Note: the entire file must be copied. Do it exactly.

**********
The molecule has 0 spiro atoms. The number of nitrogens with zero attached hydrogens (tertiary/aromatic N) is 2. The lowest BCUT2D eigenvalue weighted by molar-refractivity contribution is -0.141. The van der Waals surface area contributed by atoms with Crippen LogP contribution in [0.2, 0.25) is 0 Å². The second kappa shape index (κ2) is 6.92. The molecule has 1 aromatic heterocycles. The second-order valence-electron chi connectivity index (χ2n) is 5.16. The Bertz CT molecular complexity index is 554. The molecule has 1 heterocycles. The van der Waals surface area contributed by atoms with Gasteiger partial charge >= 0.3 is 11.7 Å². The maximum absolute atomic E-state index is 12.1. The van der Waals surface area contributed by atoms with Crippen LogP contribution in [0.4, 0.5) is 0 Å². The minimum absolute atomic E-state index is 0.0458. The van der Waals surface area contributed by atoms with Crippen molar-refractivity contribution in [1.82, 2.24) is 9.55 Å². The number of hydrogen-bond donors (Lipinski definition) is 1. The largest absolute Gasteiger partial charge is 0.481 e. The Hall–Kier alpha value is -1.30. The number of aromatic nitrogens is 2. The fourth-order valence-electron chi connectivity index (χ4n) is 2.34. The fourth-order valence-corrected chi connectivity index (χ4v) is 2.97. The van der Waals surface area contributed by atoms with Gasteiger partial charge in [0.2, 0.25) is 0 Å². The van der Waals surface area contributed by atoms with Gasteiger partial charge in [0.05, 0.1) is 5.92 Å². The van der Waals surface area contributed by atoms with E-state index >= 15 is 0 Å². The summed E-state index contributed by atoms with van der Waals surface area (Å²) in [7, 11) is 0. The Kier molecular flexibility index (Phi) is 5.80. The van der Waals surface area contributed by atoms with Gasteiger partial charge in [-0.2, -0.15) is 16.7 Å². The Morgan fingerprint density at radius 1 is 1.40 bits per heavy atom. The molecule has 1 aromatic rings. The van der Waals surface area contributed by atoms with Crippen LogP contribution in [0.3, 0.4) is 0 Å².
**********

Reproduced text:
The molecule has 0 spiro atoms. The number of nitrogens with zero attached hydrogens (tertiary/aromatic N) is 2. The lowest BCUT2D eigenvalue weighted by molar-refractivity contribution is -0.141. The van der Waals surface area contributed by atoms with Crippen LogP contribution in [0.2, 0.25) is 0 Å². The second kappa shape index (κ2) is 6.92. The molecule has 1 aromatic heterocycles. The second-order valence-electron chi connectivity index (χ2n) is 5.16. The Bertz CT molecular complexity index is 554. The molecule has 1 heterocycles. The van der Waals surface area contributed by atoms with Gasteiger partial charge >= 0.3 is 11.7 Å². The maximum absolute atomic E-state index is 12.1. The van der Waals surface area contributed by atoms with Crippen LogP contribution in [0.4, 0.5) is 0 Å². The minimum absolute atomic E-state index is 0.0458. The van der Waals surface area contributed by atoms with Crippen molar-refractivity contribution in [1.82, 2.24) is 9.55 Å². The number of hydrogen-bond donors (Lipinski definition) is 1. The largest absolute Gasteiger partial charge is 0.481 e. The Hall–Kier alpha value is -1.30. The number of aromatic nitrogens is 2. The fourth-order valence-electron chi connectivity index (χ4n) is 2.34. The fourth-order valence-corrected chi connectivity index (χ4v) is 2.97. The van der Waals surface area contributed by atoms with Gasteiger partial charge in [0.2, 0.25) is 0 Å². The van der Waals surface area contributed by atoms with Gasteiger partial charge in [0.05, 0.1) is 5.92 Å². The van der Waals surface area contributed by atoms with E-state index >= 15 is 0 Å². The summed E-state index contributed by atoms with van der Waals surface area (Å²) in [7, 11) is 0. The Kier molecular flexibility index (Phi) is 5.80. The van der Waals surface area contributed by atoms with Gasteiger partial charge in [-0.2, -0.15) is 16.7 Å². The Morgan fingerprint density at radius 1 is 1.40 bits per heavy atom. The molecule has 1 aromatic rings. The van der Waals surface area contributed by atoms with Crippen LogP contribution in [0.3, 0.4) is 0 Å².